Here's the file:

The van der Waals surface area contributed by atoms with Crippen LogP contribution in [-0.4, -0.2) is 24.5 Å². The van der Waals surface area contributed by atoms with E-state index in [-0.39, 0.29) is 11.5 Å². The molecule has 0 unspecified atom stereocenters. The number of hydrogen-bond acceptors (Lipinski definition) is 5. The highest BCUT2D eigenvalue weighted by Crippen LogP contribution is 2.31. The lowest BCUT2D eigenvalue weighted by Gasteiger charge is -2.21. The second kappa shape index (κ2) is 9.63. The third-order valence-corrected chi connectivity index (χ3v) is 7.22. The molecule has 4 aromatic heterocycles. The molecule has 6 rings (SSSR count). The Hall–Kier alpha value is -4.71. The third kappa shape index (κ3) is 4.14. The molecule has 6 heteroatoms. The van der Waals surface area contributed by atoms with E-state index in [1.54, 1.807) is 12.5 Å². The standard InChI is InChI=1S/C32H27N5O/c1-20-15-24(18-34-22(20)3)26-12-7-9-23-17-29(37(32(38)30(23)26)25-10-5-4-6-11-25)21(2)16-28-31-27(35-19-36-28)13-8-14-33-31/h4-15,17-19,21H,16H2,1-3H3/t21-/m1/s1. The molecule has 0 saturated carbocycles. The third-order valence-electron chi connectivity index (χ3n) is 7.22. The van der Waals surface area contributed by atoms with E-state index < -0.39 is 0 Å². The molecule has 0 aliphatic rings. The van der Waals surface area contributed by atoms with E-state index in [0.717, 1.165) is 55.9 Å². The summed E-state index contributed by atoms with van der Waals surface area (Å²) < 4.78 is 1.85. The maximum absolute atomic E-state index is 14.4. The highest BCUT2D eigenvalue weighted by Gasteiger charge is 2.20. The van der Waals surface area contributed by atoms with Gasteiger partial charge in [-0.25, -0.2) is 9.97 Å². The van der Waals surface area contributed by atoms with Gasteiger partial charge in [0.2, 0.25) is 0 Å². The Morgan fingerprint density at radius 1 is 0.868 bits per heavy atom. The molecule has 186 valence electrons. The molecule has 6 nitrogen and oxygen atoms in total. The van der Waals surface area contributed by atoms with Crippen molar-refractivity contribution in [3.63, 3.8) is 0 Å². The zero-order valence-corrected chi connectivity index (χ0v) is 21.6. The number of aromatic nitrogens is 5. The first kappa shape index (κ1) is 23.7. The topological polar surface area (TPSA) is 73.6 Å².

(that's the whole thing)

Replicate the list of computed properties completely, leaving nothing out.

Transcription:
The van der Waals surface area contributed by atoms with Crippen LogP contribution in [-0.4, -0.2) is 24.5 Å². The van der Waals surface area contributed by atoms with E-state index in [-0.39, 0.29) is 11.5 Å². The molecule has 0 unspecified atom stereocenters. The number of hydrogen-bond acceptors (Lipinski definition) is 5. The highest BCUT2D eigenvalue weighted by Crippen LogP contribution is 2.31. The lowest BCUT2D eigenvalue weighted by Gasteiger charge is -2.21. The second kappa shape index (κ2) is 9.63. The third-order valence-corrected chi connectivity index (χ3v) is 7.22. The molecule has 4 aromatic heterocycles. The molecule has 6 rings (SSSR count). The Hall–Kier alpha value is -4.71. The third kappa shape index (κ3) is 4.14. The molecule has 6 heteroatoms. The van der Waals surface area contributed by atoms with E-state index in [1.54, 1.807) is 12.5 Å². The standard InChI is InChI=1S/C32H27N5O/c1-20-15-24(18-34-22(20)3)26-12-7-9-23-17-29(37(32(38)30(23)26)25-10-5-4-6-11-25)21(2)16-28-31-27(35-19-36-28)13-8-14-33-31/h4-15,17-19,21H,16H2,1-3H3/t21-/m1/s1. The molecule has 0 saturated carbocycles. The third-order valence-electron chi connectivity index (χ3n) is 7.22. The van der Waals surface area contributed by atoms with E-state index < -0.39 is 0 Å². The molecule has 0 aliphatic rings. The van der Waals surface area contributed by atoms with E-state index in [0.717, 1.165) is 55.9 Å². The summed E-state index contributed by atoms with van der Waals surface area (Å²) < 4.78 is 1.85. The maximum absolute atomic E-state index is 14.4. The highest BCUT2D eigenvalue weighted by Gasteiger charge is 2.20. The van der Waals surface area contributed by atoms with Gasteiger partial charge in [-0.25, -0.2) is 9.97 Å². The van der Waals surface area contributed by atoms with Gasteiger partial charge in [0.2, 0.25) is 0 Å². The Morgan fingerprint density at radius 1 is 0.868 bits per heavy atom. The molecule has 186 valence electrons. The molecule has 6 nitrogen and oxygen atoms in total. The van der Waals surface area contributed by atoms with Crippen molar-refractivity contribution in [3.63, 3.8) is 0 Å². The zero-order valence-corrected chi connectivity index (χ0v) is 21.6. The number of aromatic nitrogens is 5. The first kappa shape index (κ1) is 23.7. The topological polar surface area (TPSA) is 73.6 Å².